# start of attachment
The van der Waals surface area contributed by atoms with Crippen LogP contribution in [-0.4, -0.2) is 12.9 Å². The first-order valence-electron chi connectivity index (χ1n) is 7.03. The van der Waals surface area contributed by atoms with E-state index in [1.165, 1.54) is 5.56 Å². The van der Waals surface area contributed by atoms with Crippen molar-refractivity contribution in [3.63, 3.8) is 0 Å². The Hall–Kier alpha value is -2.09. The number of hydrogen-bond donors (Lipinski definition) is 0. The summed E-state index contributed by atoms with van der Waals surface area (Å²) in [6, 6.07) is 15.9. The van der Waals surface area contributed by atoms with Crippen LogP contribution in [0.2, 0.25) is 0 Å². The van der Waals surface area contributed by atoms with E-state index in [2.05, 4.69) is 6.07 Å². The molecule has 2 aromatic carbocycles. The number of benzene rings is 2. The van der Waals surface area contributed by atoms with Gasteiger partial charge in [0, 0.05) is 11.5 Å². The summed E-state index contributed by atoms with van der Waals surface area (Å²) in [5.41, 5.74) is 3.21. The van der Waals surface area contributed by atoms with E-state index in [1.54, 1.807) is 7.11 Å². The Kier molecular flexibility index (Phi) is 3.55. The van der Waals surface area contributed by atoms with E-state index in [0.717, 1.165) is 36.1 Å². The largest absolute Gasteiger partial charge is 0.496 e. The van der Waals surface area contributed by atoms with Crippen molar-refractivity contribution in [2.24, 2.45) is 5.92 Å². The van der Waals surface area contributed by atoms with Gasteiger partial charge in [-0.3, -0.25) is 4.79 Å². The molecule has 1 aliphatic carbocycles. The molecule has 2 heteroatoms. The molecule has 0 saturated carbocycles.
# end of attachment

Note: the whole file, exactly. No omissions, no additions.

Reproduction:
The van der Waals surface area contributed by atoms with Crippen LogP contribution in [-0.4, -0.2) is 12.9 Å². The first-order valence-electron chi connectivity index (χ1n) is 7.03. The van der Waals surface area contributed by atoms with E-state index in [1.165, 1.54) is 5.56 Å². The van der Waals surface area contributed by atoms with Crippen molar-refractivity contribution in [3.63, 3.8) is 0 Å². The Hall–Kier alpha value is -2.09. The number of hydrogen-bond donors (Lipinski definition) is 0. The summed E-state index contributed by atoms with van der Waals surface area (Å²) in [6, 6.07) is 15.9. The van der Waals surface area contributed by atoms with Crippen LogP contribution in [0.2, 0.25) is 0 Å². The van der Waals surface area contributed by atoms with E-state index in [2.05, 4.69) is 6.07 Å². The molecule has 2 aromatic carbocycles. The number of benzene rings is 2. The van der Waals surface area contributed by atoms with Gasteiger partial charge in [0, 0.05) is 11.5 Å². The summed E-state index contributed by atoms with van der Waals surface area (Å²) in [5.41, 5.74) is 3.21. The van der Waals surface area contributed by atoms with E-state index in [1.54, 1.807) is 7.11 Å². The Kier molecular flexibility index (Phi) is 3.55. The van der Waals surface area contributed by atoms with E-state index in [0.717, 1.165) is 36.1 Å². The largest absolute Gasteiger partial charge is 0.496 e. The van der Waals surface area contributed by atoms with Crippen molar-refractivity contribution in [2.24, 2.45) is 5.92 Å². The van der Waals surface area contributed by atoms with Gasteiger partial charge in [-0.3, -0.25) is 4.79 Å². The molecule has 1 aliphatic carbocycles. The molecule has 2 heteroatoms. The molecule has 0 saturated carbocycles.